Raise your hand if you’ve had multiple careers. Or does yours more closely resemble Alfred Feld’s? He joined Goldman Sachs in 1933 and remained there for 80 YEARS(!), until he passed away at age 98 last fall. Whenever he was asked about his longevity, he is reported to have replied, “I’m just lucky.” While all of us at SageBroadview come to financial life planning via more circuitous routes, we have at least one thing in common with Mr. Feld. We agree that we have been most fortunate in arriving at our role as financial life planners, albeit for most of us via a far more circuitous route.
Plans and Reality
Clearly, as Financial Life Planners, we’re big on PLANNING; we don’t want to discount its importance as the best shot we’ve got at achieving heartfelt goals in the face of future unknowns. But then there’s LIFE too, where things rarely unfold in precise step with our best-laid plans. Several of us who are in second or more careers here at SageBroadview are cases in point:
Sheri Iannetta Cupo, CFP®, Principal – As featured in this June 2013 Wall Street Journal MarketWatch column, Sheri is “a former GE employee, [who] found it frustrating trying to make sense of the stock options she was granted.” Out of that background sprung her decision to augment her Finance degree and GE training with the CERTIFIED FINANCIAL PLANNER™ certification, and combine it with her desire to help other executives like herself make the most of their complex corporate benefits and executive compensation packages.
Larry Annello, CPA/PFS, CFP®, Principal – Larry already had a solid, satisfying career as a public accountant working with closely held business owners and their families. But he realized he could be of even more value if he could also advise families who were troubled over related questions, such as whether a recommended insurance policy was right for them, or how they should invest the proceeds from their businesses. He also decided to achieve his financial planning credentials, with which he has augmented his CPA background.
David Principe, CFP®, Senior Advisor – David’s past vocations took him from a stint with the Peace Corps in West Africa, to retail management with Sears, Roebuck, & Co. in Maine, to being a “jack of all trades” at a North Carolina software company … and back to his family home in Vermont, to provide his father with end-of-life care. There, he saw first-hand the importance of objective financial and estate planning, discovering his own affinity for assisting others facing similar challenges within their families.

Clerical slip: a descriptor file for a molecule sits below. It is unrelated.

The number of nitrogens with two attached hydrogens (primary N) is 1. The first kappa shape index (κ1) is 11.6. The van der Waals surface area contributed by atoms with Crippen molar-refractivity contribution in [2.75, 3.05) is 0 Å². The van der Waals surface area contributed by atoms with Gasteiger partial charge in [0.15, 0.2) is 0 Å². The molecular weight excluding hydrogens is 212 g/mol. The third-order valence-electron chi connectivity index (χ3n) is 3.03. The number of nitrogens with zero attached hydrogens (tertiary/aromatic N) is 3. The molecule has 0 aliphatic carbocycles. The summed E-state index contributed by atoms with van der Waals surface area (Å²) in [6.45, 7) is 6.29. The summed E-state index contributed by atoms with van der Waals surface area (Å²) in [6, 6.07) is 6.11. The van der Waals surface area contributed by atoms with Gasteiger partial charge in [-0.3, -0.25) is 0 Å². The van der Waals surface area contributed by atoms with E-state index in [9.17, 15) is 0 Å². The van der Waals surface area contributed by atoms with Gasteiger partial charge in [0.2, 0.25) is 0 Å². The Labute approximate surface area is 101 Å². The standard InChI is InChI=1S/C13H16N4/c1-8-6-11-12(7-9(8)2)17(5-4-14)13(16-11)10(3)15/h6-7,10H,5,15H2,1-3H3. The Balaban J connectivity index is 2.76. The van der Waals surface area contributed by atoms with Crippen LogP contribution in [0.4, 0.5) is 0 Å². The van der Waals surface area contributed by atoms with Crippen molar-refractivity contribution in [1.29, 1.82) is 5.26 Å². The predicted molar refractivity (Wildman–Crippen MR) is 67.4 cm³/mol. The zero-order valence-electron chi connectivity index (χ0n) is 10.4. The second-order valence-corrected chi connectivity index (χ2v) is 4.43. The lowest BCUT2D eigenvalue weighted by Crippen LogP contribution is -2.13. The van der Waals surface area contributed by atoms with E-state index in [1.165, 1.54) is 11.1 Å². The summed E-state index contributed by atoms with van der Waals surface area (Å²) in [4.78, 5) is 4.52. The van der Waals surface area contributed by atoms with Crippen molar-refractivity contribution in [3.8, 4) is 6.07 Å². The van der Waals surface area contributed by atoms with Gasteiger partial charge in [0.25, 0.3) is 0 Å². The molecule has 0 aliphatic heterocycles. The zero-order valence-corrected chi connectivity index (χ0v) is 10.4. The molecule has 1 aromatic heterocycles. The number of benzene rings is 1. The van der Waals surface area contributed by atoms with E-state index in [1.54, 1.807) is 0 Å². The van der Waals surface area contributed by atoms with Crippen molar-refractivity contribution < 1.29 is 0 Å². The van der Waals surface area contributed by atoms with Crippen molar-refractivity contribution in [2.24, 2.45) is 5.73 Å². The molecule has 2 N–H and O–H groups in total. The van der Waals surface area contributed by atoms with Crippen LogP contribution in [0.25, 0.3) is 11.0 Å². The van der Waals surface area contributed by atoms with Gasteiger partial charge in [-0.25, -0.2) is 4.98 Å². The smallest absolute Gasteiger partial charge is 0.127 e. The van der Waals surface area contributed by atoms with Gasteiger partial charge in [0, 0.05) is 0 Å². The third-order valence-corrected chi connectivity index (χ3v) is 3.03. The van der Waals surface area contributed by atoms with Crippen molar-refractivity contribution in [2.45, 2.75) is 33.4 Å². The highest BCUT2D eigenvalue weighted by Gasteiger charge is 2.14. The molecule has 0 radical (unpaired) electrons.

Chris Annello, Associate Advisor – Chris took a vicarious path toward following in his father Larry’s footsteps when he joined the firm in 2011 as an associate advisor. Prior, he made a name for himself as a manager for Enterprise Rent-a-Car. He also was a customer service representative at Farmington Bank, a position from which many locals still remember and ask after him. Eventually, though, Chris felt his true interests lay in financial planning.
Lynn Iannetta Baker, Office Manager – Lynn might have taken the most unusual route to our firm, having initiated her professional career in the vibrant New York City’s garment center, selling women’s sportswear to major department stores. But this experience, combined with her Rutgers School of Business marketing degree, has translated well to the many challenges of managing our fast-paced offices. She wouldn’t have it any other way.
Financial Life Planning: It’s a Wonderful Career
So, based on our own experiences as well as from what we’ve seen as we advise other busy professionals, we would propose that many of the best, most satisfying careers are the ones that don’t end up quite as you plan when you’re first starting out.
Did Alfred Feld plan to become Goldman’s longest-tenured employee when he joined them as an office clerk in 1933? Probably not. In the movie “It’s a Wonderful Life,” did George Bailey plan to stay in Bedford Falls to run his father’s building and loan? If you’ve seen the movie, you know he had far wilder and worldly dreams.
But you also know how lucky George Bailey ultimately felt once his early plans went horribly awry. At least for those of us at SageBroadview, we’ve found that combining financial life planning with a spark of good fortune can yield wonderful first, second, or multi-faceted careers. We love helping other professionals and their families along their own routes to achieving the same.
Sage Serendipity: Recent grads, are you as ready for your career as you think? You may be chomping at the bit to employ your latest skills, but employers’ perceptions may differ. This column on cultural blog 99U offers some sage advice on how to bridge the perception gap.